The strange case of Paul Zimmer, the disgraced video star who rebranded himself as a boy

Twenty-four-year-old Zimmer posted pictures and videos as Troy Becker, losing only his trademark frosted tips hairstyle and tell-tale adult stubble.

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Paul Zimmer, now 24, was one of the biggest stars on Musical.ly – an app for sharing lipsyncing videos that was in 2018 bought by TikTok, the fastest-growing social media platform in the world. If you aren’t a native user of either of these apps, Zimmer’s viral stardom may be confusing: most of his videos feature him doing jerky dance moves to pop tracks and taking his top off in time to the music. By the start of 2017, these videos were regularly receiving 500,000 views and he had over seven million followers on Musical.ly.

I came across Zimmer in May 2018, a year after the collapse of his reign over Musical.ly. Zimmer had been swept up in a controversy that hit many social media stars on Musical.ly’s sister app, Live.ly – where users could livestream to their followers. During these livestreams, users could receive “gifts”: paid-for stickers, sent by fans to their favourite stars, which transferred the cash value of that sticker to the streamer. In exchange for receiving these gifts, popular creators would offer some sort of fan interaction, such as a shout-out, a private message, or even a cameo in one of their videos. It turned out that Zimmer was one of many big names who was receiving the cash, but not honouring the promises made to get it.

Having been widely denounced (#BanPaulZimmer) Zimmer disappeared from all social media platforms, deleting the content from his fledgling YouTube channel and Instagram. I wrote about the Live.ly scam system in May 2018, in one of my first pieces for the New Statesman, for which I spent many hours watching videos from Zimmer.

For almost two years, his accounts remained quiet and I figured I’d never see him again. But in October 2019, Zimmer made his comeback – with the wildest celebrity rebrand I’ve ever witnessed. He was now claiming to be “Troy Becker”, an entirely new person with a different age, job and identity.

In his second Instagram post since returning to social media, Zimmer – a 24-year-old cancelled social media star – said that he would be handing over all his accounts to Becker, supposedly a 16-year-old up-and-coming actor, simply because they looked alike. Zimmer then proceeded to post pictures on Instagram and videos on TikTok as Becker, losing only his trademark frosted tips hairstyle and tell-tale adult stubble.

Of course, Zimmer’s followers didn’t take to the low-effort rebrand and let their voices be heard in more than 10,000 comments on his TikTok account: “Paul it’s really creepy you’re pretending to be 16”; “nobody is falling for it”; “even their voices are the same”; “you’re not fooling anyone”. Although he later turned off (and therefore deleted) all comments, many fans also pointed out that, in the clips where he was playing Becker, Zimmer was wearing the same pair of earrings he had worn in many previous videos. In some cases, he was even wearing the same clothes.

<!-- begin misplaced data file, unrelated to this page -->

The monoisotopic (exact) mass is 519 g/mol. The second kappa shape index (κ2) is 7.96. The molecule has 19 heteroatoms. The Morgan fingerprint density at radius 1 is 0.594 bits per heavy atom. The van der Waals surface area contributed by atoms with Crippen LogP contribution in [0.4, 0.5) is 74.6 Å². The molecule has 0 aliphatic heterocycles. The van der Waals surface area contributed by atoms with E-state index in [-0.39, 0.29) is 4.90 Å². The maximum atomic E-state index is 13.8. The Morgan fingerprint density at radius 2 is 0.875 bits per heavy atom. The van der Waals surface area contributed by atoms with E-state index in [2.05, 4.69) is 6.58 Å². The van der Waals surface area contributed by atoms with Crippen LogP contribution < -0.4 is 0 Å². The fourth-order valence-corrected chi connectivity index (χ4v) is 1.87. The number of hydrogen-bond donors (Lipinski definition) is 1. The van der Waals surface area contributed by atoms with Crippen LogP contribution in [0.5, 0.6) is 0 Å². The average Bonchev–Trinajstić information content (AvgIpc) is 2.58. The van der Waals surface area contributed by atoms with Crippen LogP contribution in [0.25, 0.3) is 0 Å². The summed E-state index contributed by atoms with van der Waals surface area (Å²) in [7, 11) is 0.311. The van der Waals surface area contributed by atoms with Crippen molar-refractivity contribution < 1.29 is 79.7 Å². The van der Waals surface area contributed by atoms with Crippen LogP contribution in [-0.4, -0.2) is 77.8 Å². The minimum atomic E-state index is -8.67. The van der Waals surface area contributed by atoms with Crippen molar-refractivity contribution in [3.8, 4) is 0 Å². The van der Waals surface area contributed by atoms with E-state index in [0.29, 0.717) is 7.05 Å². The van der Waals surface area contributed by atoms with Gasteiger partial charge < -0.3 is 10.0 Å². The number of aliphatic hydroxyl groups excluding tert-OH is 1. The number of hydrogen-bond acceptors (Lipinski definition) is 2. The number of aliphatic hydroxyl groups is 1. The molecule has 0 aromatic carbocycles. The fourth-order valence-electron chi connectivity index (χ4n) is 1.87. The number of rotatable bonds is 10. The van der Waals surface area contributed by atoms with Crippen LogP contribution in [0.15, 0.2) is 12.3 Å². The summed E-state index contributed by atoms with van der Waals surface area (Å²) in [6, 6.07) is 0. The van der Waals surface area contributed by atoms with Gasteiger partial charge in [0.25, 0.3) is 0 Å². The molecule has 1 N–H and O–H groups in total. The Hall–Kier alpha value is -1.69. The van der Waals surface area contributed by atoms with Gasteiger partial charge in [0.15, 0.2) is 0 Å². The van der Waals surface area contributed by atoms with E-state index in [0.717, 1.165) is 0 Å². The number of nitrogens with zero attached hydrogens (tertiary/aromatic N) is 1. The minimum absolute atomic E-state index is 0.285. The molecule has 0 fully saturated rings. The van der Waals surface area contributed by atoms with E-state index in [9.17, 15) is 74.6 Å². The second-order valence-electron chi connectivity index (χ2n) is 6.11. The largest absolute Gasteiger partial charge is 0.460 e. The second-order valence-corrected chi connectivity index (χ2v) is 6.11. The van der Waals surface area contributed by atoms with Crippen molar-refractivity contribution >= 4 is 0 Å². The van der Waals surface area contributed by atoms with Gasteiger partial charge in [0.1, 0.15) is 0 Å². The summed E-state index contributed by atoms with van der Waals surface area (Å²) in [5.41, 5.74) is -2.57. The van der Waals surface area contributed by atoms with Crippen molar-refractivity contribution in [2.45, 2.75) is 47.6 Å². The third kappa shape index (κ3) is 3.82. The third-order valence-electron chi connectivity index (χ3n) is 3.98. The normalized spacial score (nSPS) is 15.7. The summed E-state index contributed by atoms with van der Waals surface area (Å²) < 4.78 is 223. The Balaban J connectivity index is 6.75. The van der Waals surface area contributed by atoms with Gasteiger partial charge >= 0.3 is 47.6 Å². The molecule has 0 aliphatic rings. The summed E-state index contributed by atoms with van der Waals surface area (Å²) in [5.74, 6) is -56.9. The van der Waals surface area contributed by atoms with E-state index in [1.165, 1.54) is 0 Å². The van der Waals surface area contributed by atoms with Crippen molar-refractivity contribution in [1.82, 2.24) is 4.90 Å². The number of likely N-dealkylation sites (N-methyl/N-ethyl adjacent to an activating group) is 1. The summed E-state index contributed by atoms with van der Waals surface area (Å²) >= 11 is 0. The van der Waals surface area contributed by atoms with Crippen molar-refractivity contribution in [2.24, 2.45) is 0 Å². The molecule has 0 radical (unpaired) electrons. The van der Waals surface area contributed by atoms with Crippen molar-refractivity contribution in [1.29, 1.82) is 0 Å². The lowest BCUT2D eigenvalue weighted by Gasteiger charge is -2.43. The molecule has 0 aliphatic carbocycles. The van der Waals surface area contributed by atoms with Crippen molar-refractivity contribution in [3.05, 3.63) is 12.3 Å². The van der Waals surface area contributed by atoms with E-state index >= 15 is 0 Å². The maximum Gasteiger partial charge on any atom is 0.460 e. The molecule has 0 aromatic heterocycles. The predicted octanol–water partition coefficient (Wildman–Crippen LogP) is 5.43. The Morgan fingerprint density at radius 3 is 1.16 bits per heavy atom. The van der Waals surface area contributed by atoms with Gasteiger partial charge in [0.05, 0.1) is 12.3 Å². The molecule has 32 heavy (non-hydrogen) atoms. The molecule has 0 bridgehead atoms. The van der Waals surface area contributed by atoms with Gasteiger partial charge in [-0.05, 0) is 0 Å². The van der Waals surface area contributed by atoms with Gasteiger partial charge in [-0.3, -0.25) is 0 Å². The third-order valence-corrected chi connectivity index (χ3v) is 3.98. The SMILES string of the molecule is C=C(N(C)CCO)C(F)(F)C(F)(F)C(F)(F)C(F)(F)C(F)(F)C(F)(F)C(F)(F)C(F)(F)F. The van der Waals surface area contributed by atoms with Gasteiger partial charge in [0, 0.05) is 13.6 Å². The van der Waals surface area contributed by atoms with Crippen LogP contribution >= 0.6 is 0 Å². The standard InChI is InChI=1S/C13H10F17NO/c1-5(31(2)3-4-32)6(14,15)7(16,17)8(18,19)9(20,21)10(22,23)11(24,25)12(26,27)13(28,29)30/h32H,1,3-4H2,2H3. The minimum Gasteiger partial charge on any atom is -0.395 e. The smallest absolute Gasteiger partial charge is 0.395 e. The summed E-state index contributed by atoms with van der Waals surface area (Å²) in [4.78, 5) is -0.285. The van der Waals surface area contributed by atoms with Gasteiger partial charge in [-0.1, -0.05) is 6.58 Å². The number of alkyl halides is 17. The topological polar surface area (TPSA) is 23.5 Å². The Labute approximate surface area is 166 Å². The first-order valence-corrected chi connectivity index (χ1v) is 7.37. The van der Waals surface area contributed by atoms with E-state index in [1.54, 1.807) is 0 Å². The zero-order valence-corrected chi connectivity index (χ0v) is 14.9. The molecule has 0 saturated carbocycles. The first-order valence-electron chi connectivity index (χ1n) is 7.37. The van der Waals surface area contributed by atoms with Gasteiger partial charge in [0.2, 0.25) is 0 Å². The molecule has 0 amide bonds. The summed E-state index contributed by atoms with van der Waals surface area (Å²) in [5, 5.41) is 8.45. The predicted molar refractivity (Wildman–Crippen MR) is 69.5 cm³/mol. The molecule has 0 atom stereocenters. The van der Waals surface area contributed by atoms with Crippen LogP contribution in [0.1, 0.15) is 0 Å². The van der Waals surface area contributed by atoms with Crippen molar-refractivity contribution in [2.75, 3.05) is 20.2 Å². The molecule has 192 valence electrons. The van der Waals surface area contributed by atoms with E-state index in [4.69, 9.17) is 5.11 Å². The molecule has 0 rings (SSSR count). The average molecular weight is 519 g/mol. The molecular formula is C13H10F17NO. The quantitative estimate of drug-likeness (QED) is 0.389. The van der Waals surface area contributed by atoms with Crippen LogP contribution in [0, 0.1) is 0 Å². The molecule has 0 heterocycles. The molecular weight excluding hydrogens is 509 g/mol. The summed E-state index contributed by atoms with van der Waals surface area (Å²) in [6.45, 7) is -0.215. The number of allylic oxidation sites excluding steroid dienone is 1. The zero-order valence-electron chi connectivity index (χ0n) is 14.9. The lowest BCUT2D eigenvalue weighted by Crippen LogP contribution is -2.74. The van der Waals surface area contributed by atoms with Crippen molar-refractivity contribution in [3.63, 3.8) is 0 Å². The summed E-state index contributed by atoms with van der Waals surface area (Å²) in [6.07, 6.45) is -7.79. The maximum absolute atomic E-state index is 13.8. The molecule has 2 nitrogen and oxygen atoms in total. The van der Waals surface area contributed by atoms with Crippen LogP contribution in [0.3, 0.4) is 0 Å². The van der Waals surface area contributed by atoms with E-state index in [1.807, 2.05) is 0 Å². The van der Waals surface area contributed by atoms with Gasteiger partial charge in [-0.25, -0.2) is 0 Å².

I wrote about this for Newstateman.com earlier this month and the piece, as they say, “popped off”. At the time of writing, my tweet sharing the article has had half a million views and the story has been picked up by several major publications. But less than 24 hours after my piece was published, Paul Zimmer repeated his 2017 magic trick and wiped all traces of Troy Becker from his social media pages. Zimmer’s Instagram account disappeared entirely – as did a short-lived account supposedly owned by Becker – and Zimmer changed his TikTok username and bio to remove any trace of Becker, or his alleged age.

Celebrities rebranding or reinventing themselves with new names and new careers isn’t unknown, of course. But for a disgraced social media star to try to regain favour with fans by claiming he’s suddenly ten years younger surely is.

Although its 1.5 billion users span across all ages, TikTok is especially popular with under-16s – and its requirement for users to be at least 13 years old can be circumvented simply by giving a fake birthdate.

While Paul Zimmer may have disappeared again (for now), I struggle to believe this is the last we have heard of him. I look forward to the next wild brand pivot. 

Next week: Tracey Thorn

Sarah Manavis is the New Statesman's tech and digital culture writer. Sign up to her free weekly newsletter the Dress Down for the latest film, TV, art, theatre and book reviews.

This article appears in the 17 January 2020 issue of the New Statesman, Why the left keeps losing